India creates non-tariff barrier for Chinese solar products


From pv magazine India

India’s Ministry of New and Renewable Energy (MNRE) has reinstated the ALMM mandate from April 1, 2024. Only solar products and manufacturers on the MNRE-approved ALMM are eligible for government-backed projects. The policy was introduced by the MNRE to protect the domestic industry from the dumping of Chinese products.

The ALMM mandate gives domestic manufacturers the opportunity to serve a sizable market by creating a non-tariff barrier for Chinese products. The ALMM includes models and manufacturers of solar modules that comply with the Bureau of Indian Standards (BIS).

“The mandatory use of ALMM modules ensures that Chinese modules are excluded, offering a substantial boost to Indian module manufacturers,” said Tanmoy Duari, CEO of AXITEC Energy India. “This not only expands the market for Indian manufacturers but also shields them from competition with Chinese counterparts, fostering indigenous solar production and innovation.”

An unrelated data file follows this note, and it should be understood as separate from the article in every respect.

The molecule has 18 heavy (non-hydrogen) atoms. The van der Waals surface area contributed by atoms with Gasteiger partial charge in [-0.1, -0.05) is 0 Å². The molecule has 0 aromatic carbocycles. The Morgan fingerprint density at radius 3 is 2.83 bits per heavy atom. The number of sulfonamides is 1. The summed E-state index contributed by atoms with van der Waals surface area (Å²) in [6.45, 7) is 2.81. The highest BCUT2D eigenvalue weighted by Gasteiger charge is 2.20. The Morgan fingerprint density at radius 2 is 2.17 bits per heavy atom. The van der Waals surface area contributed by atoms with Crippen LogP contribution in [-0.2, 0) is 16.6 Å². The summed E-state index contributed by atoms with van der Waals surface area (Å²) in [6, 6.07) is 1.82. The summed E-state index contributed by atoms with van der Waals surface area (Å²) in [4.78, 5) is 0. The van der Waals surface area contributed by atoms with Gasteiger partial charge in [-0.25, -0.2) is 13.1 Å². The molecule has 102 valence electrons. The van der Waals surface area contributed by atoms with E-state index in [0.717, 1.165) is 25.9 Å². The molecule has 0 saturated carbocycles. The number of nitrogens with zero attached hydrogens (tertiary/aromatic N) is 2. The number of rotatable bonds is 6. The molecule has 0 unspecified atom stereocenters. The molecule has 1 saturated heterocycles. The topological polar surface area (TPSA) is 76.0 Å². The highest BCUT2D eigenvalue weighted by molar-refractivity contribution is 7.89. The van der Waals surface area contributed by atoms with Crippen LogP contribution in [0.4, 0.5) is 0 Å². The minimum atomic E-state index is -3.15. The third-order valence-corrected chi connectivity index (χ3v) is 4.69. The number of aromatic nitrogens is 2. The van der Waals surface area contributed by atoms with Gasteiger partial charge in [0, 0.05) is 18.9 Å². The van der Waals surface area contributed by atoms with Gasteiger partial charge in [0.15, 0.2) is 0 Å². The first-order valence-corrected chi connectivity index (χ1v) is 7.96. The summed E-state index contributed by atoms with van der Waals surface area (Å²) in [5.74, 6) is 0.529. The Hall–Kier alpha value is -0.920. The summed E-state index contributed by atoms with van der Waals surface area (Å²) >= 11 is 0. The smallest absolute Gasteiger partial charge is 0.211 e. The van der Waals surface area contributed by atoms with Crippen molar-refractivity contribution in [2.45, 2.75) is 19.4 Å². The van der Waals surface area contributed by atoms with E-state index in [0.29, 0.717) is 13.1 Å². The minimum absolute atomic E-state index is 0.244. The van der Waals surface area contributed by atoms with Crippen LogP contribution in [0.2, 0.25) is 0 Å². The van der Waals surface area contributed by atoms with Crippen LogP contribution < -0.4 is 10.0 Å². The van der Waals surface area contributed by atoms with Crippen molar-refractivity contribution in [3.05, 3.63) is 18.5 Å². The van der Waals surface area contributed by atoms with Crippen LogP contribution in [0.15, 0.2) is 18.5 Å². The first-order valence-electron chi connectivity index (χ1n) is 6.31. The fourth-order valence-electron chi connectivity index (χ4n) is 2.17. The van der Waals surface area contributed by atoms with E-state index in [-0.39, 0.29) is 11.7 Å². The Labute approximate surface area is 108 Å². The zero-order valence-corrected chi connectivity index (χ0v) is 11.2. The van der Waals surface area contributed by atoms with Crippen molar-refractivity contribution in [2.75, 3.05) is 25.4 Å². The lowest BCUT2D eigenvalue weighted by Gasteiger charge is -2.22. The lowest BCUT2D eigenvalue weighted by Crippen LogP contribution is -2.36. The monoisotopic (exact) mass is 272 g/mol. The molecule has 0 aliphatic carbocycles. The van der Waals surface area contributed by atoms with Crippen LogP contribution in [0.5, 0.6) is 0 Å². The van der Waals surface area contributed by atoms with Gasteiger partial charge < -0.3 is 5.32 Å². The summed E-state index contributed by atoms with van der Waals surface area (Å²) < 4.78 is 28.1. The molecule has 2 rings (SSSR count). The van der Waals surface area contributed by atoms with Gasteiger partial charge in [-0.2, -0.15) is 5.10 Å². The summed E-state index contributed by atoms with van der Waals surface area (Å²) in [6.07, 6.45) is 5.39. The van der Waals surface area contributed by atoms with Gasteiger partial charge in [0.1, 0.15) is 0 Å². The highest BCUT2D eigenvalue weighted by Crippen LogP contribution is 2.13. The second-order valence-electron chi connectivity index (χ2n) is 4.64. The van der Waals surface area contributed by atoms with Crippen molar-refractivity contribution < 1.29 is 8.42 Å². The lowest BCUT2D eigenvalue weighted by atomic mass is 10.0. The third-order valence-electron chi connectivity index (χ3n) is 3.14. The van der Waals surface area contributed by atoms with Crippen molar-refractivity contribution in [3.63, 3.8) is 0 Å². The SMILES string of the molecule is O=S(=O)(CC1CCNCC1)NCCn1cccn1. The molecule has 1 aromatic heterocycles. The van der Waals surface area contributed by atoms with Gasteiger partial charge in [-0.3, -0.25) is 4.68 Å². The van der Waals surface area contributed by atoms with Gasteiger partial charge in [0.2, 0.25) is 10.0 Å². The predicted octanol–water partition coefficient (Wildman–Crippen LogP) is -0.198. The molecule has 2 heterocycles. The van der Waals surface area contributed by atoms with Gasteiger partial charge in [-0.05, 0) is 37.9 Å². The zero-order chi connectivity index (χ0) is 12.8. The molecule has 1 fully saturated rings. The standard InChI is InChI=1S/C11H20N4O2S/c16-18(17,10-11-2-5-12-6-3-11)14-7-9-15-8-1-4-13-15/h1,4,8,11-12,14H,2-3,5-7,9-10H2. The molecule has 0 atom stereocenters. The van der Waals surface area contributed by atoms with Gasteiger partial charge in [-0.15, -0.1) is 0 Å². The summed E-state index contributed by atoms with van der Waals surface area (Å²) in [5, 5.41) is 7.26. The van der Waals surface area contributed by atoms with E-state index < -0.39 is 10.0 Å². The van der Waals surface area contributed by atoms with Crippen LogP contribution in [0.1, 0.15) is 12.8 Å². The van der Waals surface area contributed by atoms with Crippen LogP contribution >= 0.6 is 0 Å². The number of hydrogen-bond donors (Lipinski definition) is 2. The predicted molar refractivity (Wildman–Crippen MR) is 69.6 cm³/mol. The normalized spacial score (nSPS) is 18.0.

Goldi Solar is one of the ALMM-listed PV manufacturers. It plans to invest in 6 GW of module manufacturing and 5 GW cell production by 2026.

“ALMM is a leveling mechanism, providing domestic manufacturers with a notable edge and fostering a favorable environment for Indian players,” said Ishver Dholakiya, managing director and founder of Goldi Solar. “This presents a golden opportunity for local manufacturers, particularly in two key sectors: rooftop solar and utility-scale projects.”

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While exports have historically been a focus for major Indian PV manufacturers, the ALMM necessitates a shift toward fulfilling the needs of the Indian market. This is because the ALMM incentivizes the use of domestically manufactured solar panels in projects.

Anurag Garg, the CEO of Jakson Solar's module business, said that domestic module manufacturing capacity was underused last year, even with 20 GW of installed capacity. Now, he doesn’t see any challenges in module availability.

Solar panel manufacturers in India are largely dependent on China for solar cells and various other components such as glass, frames, backsheets, and encapsulants.

“[This] is a step is in the right direction to ensure government support and push for domestic manufacturing, ensuring minimal dependence on imports,” said Garg.

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